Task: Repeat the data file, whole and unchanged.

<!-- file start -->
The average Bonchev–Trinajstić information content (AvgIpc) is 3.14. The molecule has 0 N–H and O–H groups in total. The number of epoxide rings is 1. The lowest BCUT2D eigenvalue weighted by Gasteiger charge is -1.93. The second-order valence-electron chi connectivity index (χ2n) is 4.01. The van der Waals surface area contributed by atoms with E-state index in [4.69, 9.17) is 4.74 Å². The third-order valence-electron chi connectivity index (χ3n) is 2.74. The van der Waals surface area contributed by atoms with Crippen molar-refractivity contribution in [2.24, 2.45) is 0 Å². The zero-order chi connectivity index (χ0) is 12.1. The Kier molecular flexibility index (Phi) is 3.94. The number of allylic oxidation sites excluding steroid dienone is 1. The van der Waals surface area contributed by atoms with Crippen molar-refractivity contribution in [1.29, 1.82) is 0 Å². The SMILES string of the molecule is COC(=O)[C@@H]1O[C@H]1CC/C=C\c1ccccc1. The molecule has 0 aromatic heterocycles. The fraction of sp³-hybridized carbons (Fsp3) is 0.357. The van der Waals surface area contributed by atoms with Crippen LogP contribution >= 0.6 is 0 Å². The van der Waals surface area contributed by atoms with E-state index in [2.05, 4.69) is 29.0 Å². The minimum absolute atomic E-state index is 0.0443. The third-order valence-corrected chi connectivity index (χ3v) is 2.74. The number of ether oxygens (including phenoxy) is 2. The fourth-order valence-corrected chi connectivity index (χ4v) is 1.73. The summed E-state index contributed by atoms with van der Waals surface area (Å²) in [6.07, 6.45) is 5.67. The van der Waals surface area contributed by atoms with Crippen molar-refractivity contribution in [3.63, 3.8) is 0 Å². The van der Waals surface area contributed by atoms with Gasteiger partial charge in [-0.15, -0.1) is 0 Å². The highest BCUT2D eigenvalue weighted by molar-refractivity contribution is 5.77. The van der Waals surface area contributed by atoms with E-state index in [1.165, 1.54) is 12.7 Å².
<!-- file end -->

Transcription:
The average Bonchev–Trinajstić information content (AvgIpc) is 3.14. The molecule has 0 N–H and O–H groups in total. The number of epoxide rings is 1. The lowest BCUT2D eigenvalue weighted by Gasteiger charge is -1.93. The second-order valence-electron chi connectivity index (χ2n) is 4.01. The van der Waals surface area contributed by atoms with E-state index in [4.69, 9.17) is 4.74 Å². The third-order valence-electron chi connectivity index (χ3n) is 2.74. The van der Waals surface area contributed by atoms with Crippen molar-refractivity contribution in [2.24, 2.45) is 0 Å². The zero-order chi connectivity index (χ0) is 12.1. The Kier molecular flexibility index (Phi) is 3.94. The number of allylic oxidation sites excluding steroid dienone is 1. The van der Waals surface area contributed by atoms with Crippen molar-refractivity contribution in [1.29, 1.82) is 0 Å². The SMILES string of the molecule is COC(=O)[C@@H]1O[C@H]1CC/C=C\c1ccccc1. The molecule has 0 aromatic heterocycles. The fraction of sp³-hybridized carbons (Fsp3) is 0.357. The van der Waals surface area contributed by atoms with Crippen LogP contribution >= 0.6 is 0 Å². The van der Waals surface area contributed by atoms with E-state index in [2.05, 4.69) is 29.0 Å². The minimum absolute atomic E-state index is 0.0443. The third-order valence-corrected chi connectivity index (χ3v) is 2.74. The number of ether oxygens (including phenoxy) is 2. The fourth-order valence-corrected chi connectivity index (χ4v) is 1.73. The summed E-state index contributed by atoms with van der Waals surface area (Å²) in [6.07, 6.45) is 5.67. The van der Waals surface area contributed by atoms with Crippen molar-refractivity contribution in [3.63, 3.8) is 0 Å². The van der Waals surface area contributed by atoms with Gasteiger partial charge in [-0.15, -0.1) is 0 Å². The highest BCUT2D eigenvalue weighted by molar-refractivity contribution is 5.77. The van der Waals surface area contributed by atoms with E-state index in [1.165, 1.54) is 12.7 Å².